This fall I am collecting data on syngnathiform fishes at the Smithsonian National Museum of Natural History. My internship is through the NSF GRIP program, which is an exciting opportunity that has only been recently extended to NSF GRFP fellows. Thanks to NSF, I have been able to relocate to the Baltimore-DC area for 3 months, allowing me to be immersed in the collections and collect a large morphological dataset. The museum of natural history has an immense fishes collection (over 388,000 cataloged lots) and their online records indicate that at least 4,000 of them are for syngnathiform fishes, so there is quite a bit to keep me busy!

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SICB poster: modification of the hyoid apparatus in Syngnathiformes

Photos went up for the 2014 SICB meeting and I was in one! This year’s meeting was held in Austin, TX, and was probably my favorite meeting location so far (compared to JMIH in Minneapolis and SICB in San Francisco). As seen in my photo, I gave a poster highlighting some recent work I have been doing–comparative morphology of the hyoid apparatus in syngnathiform fishes (pipefish, trumpetfish, coronetfish, etc.) based on segmented bones from micro-CT scans. I had a fun time with the poster and enjoyed talking with everyone that stopped to discuss my research. Thinking back on the poster and the feedback I received from the judges from the division of vertebrate morphology, it became very obvious that this work will  be much more fulfilling once I have the other half of the story–how the differences in morphology relate to functional differences in feeding. I am working hard on this very question and hope to present this work in a talk at SICB next year. I have my work cut out for me!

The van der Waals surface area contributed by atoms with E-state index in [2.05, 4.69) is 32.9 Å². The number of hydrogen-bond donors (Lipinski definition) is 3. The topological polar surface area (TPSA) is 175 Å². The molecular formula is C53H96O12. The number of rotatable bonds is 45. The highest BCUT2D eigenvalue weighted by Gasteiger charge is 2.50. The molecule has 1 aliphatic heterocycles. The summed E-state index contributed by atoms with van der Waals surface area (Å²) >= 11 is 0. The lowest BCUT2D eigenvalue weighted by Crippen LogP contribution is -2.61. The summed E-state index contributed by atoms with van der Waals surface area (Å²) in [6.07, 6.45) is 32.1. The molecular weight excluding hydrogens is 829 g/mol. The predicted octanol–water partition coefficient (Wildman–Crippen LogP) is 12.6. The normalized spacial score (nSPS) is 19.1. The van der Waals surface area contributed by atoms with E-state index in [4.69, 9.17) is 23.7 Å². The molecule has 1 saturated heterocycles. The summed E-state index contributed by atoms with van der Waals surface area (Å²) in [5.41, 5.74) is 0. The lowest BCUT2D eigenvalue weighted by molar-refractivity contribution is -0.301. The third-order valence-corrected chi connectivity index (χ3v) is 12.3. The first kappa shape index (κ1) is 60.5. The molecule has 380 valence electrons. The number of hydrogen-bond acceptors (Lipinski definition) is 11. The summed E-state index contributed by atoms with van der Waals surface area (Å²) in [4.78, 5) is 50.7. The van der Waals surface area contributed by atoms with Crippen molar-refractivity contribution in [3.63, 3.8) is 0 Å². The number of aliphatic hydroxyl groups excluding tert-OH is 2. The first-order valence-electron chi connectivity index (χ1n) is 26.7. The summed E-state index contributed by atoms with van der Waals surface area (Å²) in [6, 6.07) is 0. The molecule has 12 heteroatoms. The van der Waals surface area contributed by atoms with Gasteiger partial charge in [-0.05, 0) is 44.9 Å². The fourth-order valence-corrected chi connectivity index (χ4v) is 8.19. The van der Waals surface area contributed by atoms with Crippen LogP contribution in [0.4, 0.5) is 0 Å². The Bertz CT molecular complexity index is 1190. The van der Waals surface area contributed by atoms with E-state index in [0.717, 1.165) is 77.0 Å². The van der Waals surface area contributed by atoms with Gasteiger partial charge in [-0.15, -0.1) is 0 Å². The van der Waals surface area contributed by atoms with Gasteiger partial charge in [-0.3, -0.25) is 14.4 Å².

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Special thanks Corey Jew for taking a great photo (and many more amusing photos!) of me with my poster.

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Beyond the research: science outreach in my community

For some reason the winter quarter always seems to rocket by. This year has been no exception, thanks in part to a shipment of some awesome fish for filming, continuing micro-CT projects,  and recruitment events in my graduate group. However, a number of events I have participated in over the last couple weekends have been adding to the busyness in a very rewarding way. I decided to write a blanket blog about my activities, in part to increase awareness about the organizations I am involved with, and also as a benchmark for myself. It has taken a while, but I feel like I finally found some outreach events that I truly enjoy in the Davis-Sacramento area.